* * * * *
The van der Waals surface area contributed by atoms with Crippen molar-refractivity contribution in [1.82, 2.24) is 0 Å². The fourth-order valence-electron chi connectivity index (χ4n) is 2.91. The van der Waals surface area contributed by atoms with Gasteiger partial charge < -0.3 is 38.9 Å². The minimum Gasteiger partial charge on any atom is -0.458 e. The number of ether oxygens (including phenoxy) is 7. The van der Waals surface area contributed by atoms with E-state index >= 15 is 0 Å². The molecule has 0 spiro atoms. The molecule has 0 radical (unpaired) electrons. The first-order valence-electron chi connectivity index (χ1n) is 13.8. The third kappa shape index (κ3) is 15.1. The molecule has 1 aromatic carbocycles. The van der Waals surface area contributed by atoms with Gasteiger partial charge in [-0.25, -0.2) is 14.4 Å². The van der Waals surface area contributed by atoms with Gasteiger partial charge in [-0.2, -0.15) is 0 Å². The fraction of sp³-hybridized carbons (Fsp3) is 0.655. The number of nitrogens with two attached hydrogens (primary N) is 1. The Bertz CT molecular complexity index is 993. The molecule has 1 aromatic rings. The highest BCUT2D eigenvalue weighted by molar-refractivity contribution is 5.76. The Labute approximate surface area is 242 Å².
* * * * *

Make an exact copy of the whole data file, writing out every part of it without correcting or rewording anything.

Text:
The van der Waals surface area contributed by atoms with Crippen molar-refractivity contribution in [1.82, 2.24) is 0 Å². The fourth-order valence-electron chi connectivity index (χ4n) is 2.91. The van der Waals surface area contributed by atoms with Gasteiger partial charge < -0.3 is 38.9 Å². The minimum Gasteiger partial charge on any atom is -0.458 e. The number of ether oxygens (including phenoxy) is 7. The van der Waals surface area contributed by atoms with E-state index >= 15 is 0 Å². The molecule has 0 spiro atoms. The molecule has 0 radical (unpaired) electrons. The first-order valence-electron chi connectivity index (χ1n) is 13.8. The third kappa shape index (κ3) is 15.1. The molecule has 1 aromatic carbocycles. The van der Waals surface area contributed by atoms with Gasteiger partial charge in [-0.25, -0.2) is 14.4 Å². The van der Waals surface area contributed by atoms with Gasteiger partial charge in [-0.2, -0.15) is 0 Å². The fraction of sp³-hybridized carbons (Fsp3) is 0.655. The number of nitrogens with two attached hydrogens (primary N) is 1. The Bertz CT molecular complexity index is 993. The molecule has 1 aromatic rings. The highest BCUT2D eigenvalue weighted by molar-refractivity contribution is 5.76. The Labute approximate surface area is 242 Å².